This story touches a need deep inside me — something so primal that I find it hard to put into words. But it makes me yearn to feel more alive. And every man with whom I’ve ever shared it has felt the same way.
Like Welles, we all want to make a contribution and leave the world a better place. It is a primal need … one among many.  By “primal,” I mean that as men we have a raw, restless energy that’s different from women. It needs to be channeled, chiseled, transformed.  Over the last four decades, I’ve met one-on-one with thousands of men over coffee, in restaurants, in offices, online, after Bible studies, or just hanging out at the racetrack—men like you. I’ve listened to their stories. I’ve heard what they said and didn’t say. Christian men know—or strongly sense—that we were created to lead powerful lives transformed by Christ.  But something is blocking them.  With a few inspiring exceptions, most men I talk to are confused about what a powerful, transformed life really looks like, regardless of how much “I love Jesus” they’ve got. They have high hopes for what Christianity offers but little to show for it. Their instincts are screaming, There must be more!  When men try to put into words what keeps them from feeling fully alive, they invariably describe one or more of these seven symptoms:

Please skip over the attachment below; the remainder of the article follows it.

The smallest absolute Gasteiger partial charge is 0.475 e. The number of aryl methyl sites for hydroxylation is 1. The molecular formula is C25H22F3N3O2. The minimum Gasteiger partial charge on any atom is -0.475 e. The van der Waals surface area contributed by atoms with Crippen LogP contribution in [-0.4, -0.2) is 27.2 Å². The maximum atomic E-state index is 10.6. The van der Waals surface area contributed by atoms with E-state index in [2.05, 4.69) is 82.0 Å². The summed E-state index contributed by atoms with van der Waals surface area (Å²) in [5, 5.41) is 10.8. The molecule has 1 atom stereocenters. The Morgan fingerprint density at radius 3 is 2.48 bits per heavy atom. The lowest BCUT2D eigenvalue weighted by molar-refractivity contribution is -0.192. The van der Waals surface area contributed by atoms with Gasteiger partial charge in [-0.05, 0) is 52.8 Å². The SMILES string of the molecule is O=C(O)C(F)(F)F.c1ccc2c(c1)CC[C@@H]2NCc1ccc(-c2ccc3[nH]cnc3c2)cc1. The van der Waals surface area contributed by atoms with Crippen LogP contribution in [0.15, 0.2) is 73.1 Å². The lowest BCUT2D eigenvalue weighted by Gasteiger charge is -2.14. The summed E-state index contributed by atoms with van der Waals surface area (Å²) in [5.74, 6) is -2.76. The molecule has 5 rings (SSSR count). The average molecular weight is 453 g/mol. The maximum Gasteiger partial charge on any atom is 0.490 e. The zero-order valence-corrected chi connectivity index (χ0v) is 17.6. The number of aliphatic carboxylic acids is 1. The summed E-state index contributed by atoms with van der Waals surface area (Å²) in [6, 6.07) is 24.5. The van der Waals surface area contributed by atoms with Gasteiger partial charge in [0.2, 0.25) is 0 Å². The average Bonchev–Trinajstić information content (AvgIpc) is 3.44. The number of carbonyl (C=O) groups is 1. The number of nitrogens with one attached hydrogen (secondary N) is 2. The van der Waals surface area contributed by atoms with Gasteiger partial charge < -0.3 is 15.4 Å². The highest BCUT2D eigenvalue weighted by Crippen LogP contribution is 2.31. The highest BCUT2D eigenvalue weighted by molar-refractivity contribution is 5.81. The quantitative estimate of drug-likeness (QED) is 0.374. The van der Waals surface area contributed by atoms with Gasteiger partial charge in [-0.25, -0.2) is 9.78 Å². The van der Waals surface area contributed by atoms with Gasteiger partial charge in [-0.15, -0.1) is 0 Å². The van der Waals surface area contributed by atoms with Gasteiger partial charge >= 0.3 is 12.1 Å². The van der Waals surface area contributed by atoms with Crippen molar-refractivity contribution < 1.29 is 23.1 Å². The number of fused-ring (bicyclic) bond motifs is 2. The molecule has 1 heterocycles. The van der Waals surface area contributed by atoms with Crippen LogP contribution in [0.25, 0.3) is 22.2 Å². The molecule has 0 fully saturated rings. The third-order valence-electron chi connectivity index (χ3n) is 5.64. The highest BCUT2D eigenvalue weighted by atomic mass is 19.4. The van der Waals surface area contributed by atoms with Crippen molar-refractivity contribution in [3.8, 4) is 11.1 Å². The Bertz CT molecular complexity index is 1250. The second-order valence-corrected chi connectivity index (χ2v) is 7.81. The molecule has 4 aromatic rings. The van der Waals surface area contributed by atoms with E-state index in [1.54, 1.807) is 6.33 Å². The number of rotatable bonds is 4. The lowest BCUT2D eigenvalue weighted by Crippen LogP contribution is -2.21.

~ “I just feel like I am in this thing all alone.”
~ “I don’t feel like God cares about me personally—not really.”
~ “I don’t feel like my life has a purpose. It seems random.”
~ “I have a lot of destructive behaviors that keep dragging me down.”
~ “My soul feels dry.”
~ “My most important relationships are not working.”
~ “I don’t feel like I’m doing anything that will make a difference and leave the world a better place.”

Do you feel the angst? Do you see yourself on this list? As you can see, as men, our similarities dwarf our differences.  These inner aches and pains—these yearnings—correspond to the seven primal, instinctive needs we’ll be exploring in this book.
The High Cost of Being Half Alive